sformation from high-speed economic growth to high quality development, its econo
my has reached a period of significant strategic opportunity. By 2035, China is e
xpected to achieve socialist modernization with its per capita GDP reaching 35,000 int
ernational dollars in terms of purchasing power parity (PPP). While the United States reached that level in 198
8, Germany, France, the United Kingdom and Japan did so in 1998, 2001, 2003 and 2004, respectively.
But to realize that goal, China has to solve several significant long-term problems. First, it has to mai
ntain high total factor productivity (TFP), which at present is only 43 percent that of the US, whereas whe
n the main developed countries achieved economic modernization, their TFP was about 78 percent that of the US. To in
crease its TFP in the following years, therefore, China should expedite systemic reform in order to let the mar
ket play a leading role in factor distribution and give full play to factor efficiency.
On Jan 24, an album, titled China Music House-Kung Hei Fat Choi, was released online as the result of the project.
Six classic Chinese folk music pieces, including Bai Niao Chao Feng (Birds Paying Homage t
o the Phoenix), which features the traditional Chinese musical instrument, the suona, have been ada
pted and performed by Chinese musicians, including suona player Chen Baoli and erhu player Guo Gan.
Meanwhile, Lu Zhongqiang, the founder of 13 Month Cu
ltural Communication, says that besides Chinese musicians, more than 30 mus
icians from about 10 countries, including Poland, France and Cuba, have worked on the album.
In the past 10 days, the album has been listened to nearly 10 million times.
According to Fan Guobin, the general manager of China Record Grou
p, the project will expand into outdoor music festivals and concerts in 2019.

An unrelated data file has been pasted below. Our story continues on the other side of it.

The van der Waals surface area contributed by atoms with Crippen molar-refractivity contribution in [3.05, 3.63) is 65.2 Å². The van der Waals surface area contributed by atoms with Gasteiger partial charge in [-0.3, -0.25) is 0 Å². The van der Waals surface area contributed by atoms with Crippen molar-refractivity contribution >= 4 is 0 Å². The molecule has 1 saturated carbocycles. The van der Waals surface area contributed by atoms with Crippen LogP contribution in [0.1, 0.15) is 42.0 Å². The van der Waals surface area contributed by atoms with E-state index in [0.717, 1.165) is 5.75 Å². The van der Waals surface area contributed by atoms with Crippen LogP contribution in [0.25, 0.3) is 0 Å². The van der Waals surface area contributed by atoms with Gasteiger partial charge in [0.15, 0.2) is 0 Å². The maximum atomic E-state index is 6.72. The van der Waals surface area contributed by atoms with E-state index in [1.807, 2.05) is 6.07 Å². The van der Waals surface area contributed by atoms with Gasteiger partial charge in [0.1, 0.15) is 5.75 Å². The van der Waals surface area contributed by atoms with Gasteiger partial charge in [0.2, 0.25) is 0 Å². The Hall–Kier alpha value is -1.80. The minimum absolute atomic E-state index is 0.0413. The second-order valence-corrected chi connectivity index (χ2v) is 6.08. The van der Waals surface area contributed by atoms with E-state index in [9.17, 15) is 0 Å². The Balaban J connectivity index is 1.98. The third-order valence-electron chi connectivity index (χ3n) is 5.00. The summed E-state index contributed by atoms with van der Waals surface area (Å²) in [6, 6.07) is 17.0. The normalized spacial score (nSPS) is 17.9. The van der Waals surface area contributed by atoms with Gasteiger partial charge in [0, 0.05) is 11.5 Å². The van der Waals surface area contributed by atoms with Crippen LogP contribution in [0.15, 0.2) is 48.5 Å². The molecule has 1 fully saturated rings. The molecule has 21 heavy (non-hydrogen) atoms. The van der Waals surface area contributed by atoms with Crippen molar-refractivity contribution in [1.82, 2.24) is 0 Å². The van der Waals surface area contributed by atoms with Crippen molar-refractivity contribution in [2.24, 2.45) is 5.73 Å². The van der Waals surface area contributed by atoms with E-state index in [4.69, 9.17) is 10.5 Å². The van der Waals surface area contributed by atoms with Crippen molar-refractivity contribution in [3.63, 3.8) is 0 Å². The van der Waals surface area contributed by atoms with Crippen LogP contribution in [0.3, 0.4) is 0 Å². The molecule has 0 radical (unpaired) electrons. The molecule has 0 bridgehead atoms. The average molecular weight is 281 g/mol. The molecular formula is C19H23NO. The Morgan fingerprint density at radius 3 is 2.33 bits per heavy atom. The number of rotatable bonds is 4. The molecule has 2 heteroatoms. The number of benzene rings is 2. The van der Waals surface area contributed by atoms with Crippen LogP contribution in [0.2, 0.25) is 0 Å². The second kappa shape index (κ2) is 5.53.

What did I know about Chinese culture or festivals
before moving to Beijing? Growing up in the United States, it was m
ostly stereotypical nonsense seen in reruns of old Charlie Chan movies on TV.
As an adult, I have really enjoyed watching Jackie Chan kick the living daylights out of the bad guys i
n the world, but there hasn’t been much exposure to genuine Chinese experiences, especially in my adopted hometown of Birmin
gham, Alabama. There, in the heart of the South, Chinese are few compared with the majority white and Af
rican-American population. The total Asian population was 2,152 last year, according to the US Census Bureau.
So when I heard that Birmingham was holding a Spring Festival party this year with Beijing’s Cha
oyang district, its sister city, I was beyond thrilled. Until now, I didn’t know that the “sisters” would kick off
the holiday in Alabama’s largest city with the annual Birmingham Chinese New Year Gala.
Association, celebrates Chinese cultural heritage during the most important Chinese holiday of the year, said A
my Chen Schwab, one of the association’s founders and a member of its board of director
s.More than 2,000 people attended the celebration in downtown Birmingham’s historic Boutwell Auditorium this year, Schwab s
aid. About 40 percent of those who came were from Birmingham’s Chinese community. Special guests included officials f
rom Chaoyang and the Chinese consulate in Houston, Texas.The event kicked off with fireworks in downtown’s Linn Park near city h
all, followed by a dragon dance and a drum performance. In a city more in tune with grits, pork rinds and college footb
all, an authentic dragon dance would be a sight to behold. In the auditorium, 10 dancers
from Chaoyang performed on stage.Participants enjoyed authentic Chinese food, such as dim
sum, and traditional arts and crafts, such as paper-cuttings and Chinese knots. Chinese children’s games were featured, and so was calligraphy.